UC Davis student interns at Hillel of Davis and Sacramento share their experiences

UC Davis student interns at Hillel of Davis and Sacramento share their experiences

Photo Credits: Quinn Spooner / Aggie. The Sam Len Hillel House in Davis.

Students strengthen Jewish community through internship

For many students, the Hillel of Davis and Sacramento serves as a home away from home. Students frequent Hillel, located directly across the street from campus on A Street, to attend Shabbat dinners on Friday nights, free Tuesday lunches or just to study in between classes. 

Hillel is open to all, welcoming the Jewish community with complementary food, conversations and more as students embark on their college careers. Hillel is made possible by a professional staff as well as four UC Davis student interns: third-year neurobiology, physiology and behavior major Yael Vainberg, fourth-year environmental policy analysis and planning major Forrest Pasturel, third-year psychology major Jane Bakhter and fourth-year communication major Eric Korman. 

Korman was drawn to the internship because of its integration with the Jewish community.

“Hillel always seemed like an important place, because it’s a place where Jewish students can gather and feel at home.” Korman said. “It felt like a good opportunity to work at a place like that, where I’m serving the Jewish community.”

The interns juggle many tasks. One big part of their job is helping to plan and execute the weekly Shabbat dinners that Hillel hosts. Each Shabbat has a different theme with its own menu and ambiance, such as Chanukah or Disney Shabbat. In addition to the planning, the interns help set up and clean up every Shabbat. 

The interns have a role in shaping the events and their themes. For example, Pasturel helped create New York Deli Shabbat, inspired by his grandfather who grew up in the Bronx. Former Soviet Union Shabbat was inspired by Vainberg, Bahkter and Korman’s family origins from the former Soviet Union, serving to shine a light on the discrimination toward the Jewish people that took place there.

The interns are also involved in planning less routine events, such as events for Jewish holidays or events that host influential speakers. Hillel hosts joint events by working with organizations such as the student group Aggies for Israel while also hosting many of their own events, like LGBTQ movie nights.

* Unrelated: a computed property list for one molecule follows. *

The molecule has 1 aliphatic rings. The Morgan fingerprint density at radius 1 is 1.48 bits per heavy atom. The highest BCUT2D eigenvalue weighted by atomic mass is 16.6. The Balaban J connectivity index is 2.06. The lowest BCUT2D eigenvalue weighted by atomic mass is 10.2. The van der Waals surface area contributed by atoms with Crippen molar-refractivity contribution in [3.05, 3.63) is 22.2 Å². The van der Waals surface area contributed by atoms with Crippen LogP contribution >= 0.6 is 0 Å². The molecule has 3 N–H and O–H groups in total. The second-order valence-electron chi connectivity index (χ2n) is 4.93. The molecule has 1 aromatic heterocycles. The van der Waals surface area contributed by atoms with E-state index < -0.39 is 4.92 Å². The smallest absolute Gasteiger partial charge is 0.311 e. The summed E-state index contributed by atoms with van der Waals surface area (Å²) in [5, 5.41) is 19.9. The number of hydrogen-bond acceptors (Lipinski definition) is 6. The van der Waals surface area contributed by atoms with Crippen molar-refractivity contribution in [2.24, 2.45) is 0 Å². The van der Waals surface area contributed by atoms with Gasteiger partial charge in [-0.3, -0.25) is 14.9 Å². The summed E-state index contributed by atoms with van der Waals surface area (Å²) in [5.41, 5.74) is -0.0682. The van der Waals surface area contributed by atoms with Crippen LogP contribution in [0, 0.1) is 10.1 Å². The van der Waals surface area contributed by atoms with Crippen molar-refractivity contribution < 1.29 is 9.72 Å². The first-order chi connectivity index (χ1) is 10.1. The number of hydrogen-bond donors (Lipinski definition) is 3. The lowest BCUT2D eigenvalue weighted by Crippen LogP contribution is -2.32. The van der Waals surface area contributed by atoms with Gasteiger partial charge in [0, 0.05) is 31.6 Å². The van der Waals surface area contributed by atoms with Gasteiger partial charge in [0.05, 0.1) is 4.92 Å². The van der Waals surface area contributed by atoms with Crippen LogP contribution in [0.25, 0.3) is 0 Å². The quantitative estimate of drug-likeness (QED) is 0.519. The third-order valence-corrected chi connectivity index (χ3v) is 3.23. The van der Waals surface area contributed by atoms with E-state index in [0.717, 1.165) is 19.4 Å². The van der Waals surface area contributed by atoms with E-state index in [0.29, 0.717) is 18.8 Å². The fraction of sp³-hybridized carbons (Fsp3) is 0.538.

Another part of the internship is student outreach. Interns are encouraged to take students out for coffee dates to check in on them and receive feedback on what they want at Hillel. The goal of this engagement is to show the Jewish community on campus that Hillel is there for them. 

Seth Browner, the engagement associate at Hillel, works closely with the interns while also planning the weekly Shabbat dinners. Browner collaborates with the interns on ideas and they all work together to execute the weekly events. 

“As an intern, you get a more direct say into the direction that you want to take Hillel, whether it’s with the programming, the social media — anything,” Browner said. “They get the opportunity to be campus leaders, they get the opportunity to make changes that they want to see at Hillel. Ultimately, Hillel is there to serve them, so that’s what we want to do, is to enhance their own college experience as much as possible.”

With Spring Quarter operating remotely due to health concerns over the ongoing coronavirus pandemic, Hillel is closed until April 7, 2020. The interns said Hillel is working on plans with Hillel International to continue on in an online platform in order to maintain connections with and continue to provide services for the students.  

Pasturel said working at Hillel was a valuable experience because it acted as an opportunity to serve the Jewish community, build relationships and positively impact others. 

“Hillel to me [is] not even a place but an idea of what community truly means,” Pasturel said. “And not just for the Jewish community, but for the human community. Bringing people together, getting people to talk, getting people to interact with one another, learning from one another and bonding.”

Written by: Nora Farahdel — features@theaggie.org